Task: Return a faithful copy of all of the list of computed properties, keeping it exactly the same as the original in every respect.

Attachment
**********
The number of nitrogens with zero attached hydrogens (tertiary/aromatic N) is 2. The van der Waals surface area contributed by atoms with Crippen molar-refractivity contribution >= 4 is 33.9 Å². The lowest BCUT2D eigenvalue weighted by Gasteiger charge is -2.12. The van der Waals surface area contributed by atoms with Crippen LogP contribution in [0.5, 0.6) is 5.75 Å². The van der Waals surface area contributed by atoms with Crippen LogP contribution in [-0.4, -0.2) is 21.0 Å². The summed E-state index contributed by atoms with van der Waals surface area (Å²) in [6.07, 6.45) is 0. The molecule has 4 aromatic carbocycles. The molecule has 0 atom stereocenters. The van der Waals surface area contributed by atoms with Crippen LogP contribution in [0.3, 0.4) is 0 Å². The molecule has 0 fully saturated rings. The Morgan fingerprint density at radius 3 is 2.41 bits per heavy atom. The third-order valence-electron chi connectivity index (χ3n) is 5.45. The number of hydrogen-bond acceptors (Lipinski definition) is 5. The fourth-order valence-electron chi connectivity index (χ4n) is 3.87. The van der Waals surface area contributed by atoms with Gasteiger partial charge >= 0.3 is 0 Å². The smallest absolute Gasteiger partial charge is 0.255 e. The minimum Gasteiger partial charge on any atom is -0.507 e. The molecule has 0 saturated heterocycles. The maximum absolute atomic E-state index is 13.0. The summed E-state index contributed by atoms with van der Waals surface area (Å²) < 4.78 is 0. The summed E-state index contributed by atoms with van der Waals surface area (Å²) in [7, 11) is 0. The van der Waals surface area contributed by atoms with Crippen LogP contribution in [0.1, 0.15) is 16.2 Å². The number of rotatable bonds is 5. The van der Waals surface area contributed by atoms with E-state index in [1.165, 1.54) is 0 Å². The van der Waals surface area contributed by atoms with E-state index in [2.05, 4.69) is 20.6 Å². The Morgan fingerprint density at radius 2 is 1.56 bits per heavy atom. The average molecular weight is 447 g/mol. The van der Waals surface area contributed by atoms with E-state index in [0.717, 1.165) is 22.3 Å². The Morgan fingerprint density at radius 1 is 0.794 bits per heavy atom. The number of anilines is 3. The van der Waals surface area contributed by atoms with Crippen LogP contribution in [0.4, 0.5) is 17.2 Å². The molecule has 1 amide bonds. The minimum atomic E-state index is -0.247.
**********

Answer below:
The number of nitrogens with zero attached hydrogens (tertiary/aromatic N) is 2. The van der Waals surface area contributed by atoms with Crippen molar-refractivity contribution >= 4 is 33.9 Å². The lowest BCUT2D eigenvalue weighted by Gasteiger charge is -2.12. The van der Waals surface area contributed by atoms with Crippen LogP contribution in [0.5, 0.6) is 5.75 Å². The van der Waals surface area contributed by atoms with Crippen LogP contribution in [-0.4, -0.2) is 21.0 Å². The summed E-state index contributed by atoms with van der Waals surface area (Å²) in [6.07, 6.45) is 0. The molecule has 4 aromatic carbocycles. The molecule has 0 atom stereocenters. The van der Waals surface area contributed by atoms with Crippen LogP contribution in [0.3, 0.4) is 0 Å². The molecule has 0 fully saturated rings. The Morgan fingerprint density at radius 3 is 2.41 bits per heavy atom. The third-order valence-electron chi connectivity index (χ3n) is 5.45. The number of hydrogen-bond acceptors (Lipinski definition) is 5. The fourth-order valence-electron chi connectivity index (χ4n) is 3.87. The van der Waals surface area contributed by atoms with Gasteiger partial charge >= 0.3 is 0 Å². The smallest absolute Gasteiger partial charge is 0.255 e. The minimum Gasteiger partial charge on any atom is -0.507 e. The molecule has 0 saturated heterocycles. The maximum absolute atomic E-state index is 13.0. The summed E-state index contributed by atoms with van der Waals surface area (Å²) < 4.78 is 0. The summed E-state index contributed by atoms with van der Waals surface area (Å²) in [7, 11) is 0. The van der Waals surface area contributed by atoms with Crippen LogP contribution in [0.1, 0.15) is 16.2 Å². The number of rotatable bonds is 5. The van der Waals surface area contributed by atoms with E-state index in [1.165, 1.54) is 0 Å². The van der Waals surface area contributed by atoms with E-state index in [2.05, 4.69) is 20.6 Å². The Morgan fingerprint density at radius 2 is 1.56 bits per heavy atom. The average molecular weight is 447 g/mol. The van der Waals surface area contributed by atoms with E-state index in [0.717, 1.165) is 22.3 Å². The Morgan fingerprint density at radius 1 is 0.794 bits per heavy atom. The number of anilines is 3. The van der Waals surface area contributed by atoms with Crippen LogP contribution in [0.4, 0.5) is 17.2 Å². The molecule has 1 amide bonds. The minimum atomic E-state index is -0.247.